Interpreting Airpower: American Observation of the Battle of Britain
Air University, School of Advanced Air and Space Studies Maxwell AFB United States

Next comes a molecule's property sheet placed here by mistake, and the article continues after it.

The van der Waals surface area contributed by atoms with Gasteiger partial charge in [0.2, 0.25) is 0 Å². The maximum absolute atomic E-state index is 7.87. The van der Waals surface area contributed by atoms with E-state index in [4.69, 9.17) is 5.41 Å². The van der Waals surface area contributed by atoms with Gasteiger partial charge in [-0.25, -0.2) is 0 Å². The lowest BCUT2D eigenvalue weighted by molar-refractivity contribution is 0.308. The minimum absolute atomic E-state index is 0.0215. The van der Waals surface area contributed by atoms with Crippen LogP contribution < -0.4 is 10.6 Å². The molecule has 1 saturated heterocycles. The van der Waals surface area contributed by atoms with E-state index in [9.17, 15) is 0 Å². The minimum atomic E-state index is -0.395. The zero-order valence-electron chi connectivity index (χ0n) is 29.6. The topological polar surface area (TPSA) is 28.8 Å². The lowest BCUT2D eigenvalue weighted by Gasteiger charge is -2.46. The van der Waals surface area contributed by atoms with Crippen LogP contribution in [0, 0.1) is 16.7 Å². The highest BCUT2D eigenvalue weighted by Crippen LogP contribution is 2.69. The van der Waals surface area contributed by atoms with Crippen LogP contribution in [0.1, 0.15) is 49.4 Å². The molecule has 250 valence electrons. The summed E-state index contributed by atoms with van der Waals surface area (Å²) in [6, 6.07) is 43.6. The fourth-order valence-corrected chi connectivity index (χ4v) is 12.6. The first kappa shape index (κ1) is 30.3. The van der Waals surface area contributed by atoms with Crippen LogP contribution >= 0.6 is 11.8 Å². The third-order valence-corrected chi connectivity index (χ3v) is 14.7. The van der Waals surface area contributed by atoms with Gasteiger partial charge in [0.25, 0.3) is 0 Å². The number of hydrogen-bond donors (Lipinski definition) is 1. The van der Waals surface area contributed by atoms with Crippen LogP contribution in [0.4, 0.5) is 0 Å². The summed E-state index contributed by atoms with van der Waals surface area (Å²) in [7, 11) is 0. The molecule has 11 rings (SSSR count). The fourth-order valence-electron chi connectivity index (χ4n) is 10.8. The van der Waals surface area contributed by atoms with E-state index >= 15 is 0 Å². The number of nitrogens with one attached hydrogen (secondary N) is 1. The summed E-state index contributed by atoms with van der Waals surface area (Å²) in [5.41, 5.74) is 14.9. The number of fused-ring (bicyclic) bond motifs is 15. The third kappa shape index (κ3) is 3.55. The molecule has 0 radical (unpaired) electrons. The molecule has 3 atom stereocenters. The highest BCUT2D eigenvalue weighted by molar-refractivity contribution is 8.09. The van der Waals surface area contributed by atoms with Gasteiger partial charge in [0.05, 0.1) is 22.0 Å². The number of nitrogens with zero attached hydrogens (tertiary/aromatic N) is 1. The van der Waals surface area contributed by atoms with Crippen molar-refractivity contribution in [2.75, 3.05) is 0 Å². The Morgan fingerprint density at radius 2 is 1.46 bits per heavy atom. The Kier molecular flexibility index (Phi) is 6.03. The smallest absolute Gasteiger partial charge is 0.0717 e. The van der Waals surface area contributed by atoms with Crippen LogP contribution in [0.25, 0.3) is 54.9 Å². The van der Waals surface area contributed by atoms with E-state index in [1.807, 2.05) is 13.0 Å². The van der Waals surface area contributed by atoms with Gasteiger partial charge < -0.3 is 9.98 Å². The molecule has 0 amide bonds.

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The battle between British and German air forces in the summer and early fall of 1940 was the first major campaign fought entirely by air. It engendered interest among airmen around the world, especially American observers who sought to learn what they could about war in the third dimension. Amidst an array of air activities and operations, the American observers identified pertinent airpower lessons, analyzed them in a meaningful way, and interpreted them for implementation within the Air Corps. In this task, they used the doctrine of strategic bombardment to filter and interpret the Battle of Britain. This doctrine conditioned how they ordered and categorized the vast amounts of battlefield data and information, and virtually ensured their view that the Battle of Britain was lost by Germanys failure to bomb well, and not won by the Royal Air Forces capacity for fighter defense. The observations and assessments of the American airmen reveal how doctrine has the potential to not only help, but also hinder how airmen interpret the battlefield. Ultimately, the observers experience highlights the importance of thinking clearly and cleanly about military doctrine, to understand what it does for military organizations, and what it does to them.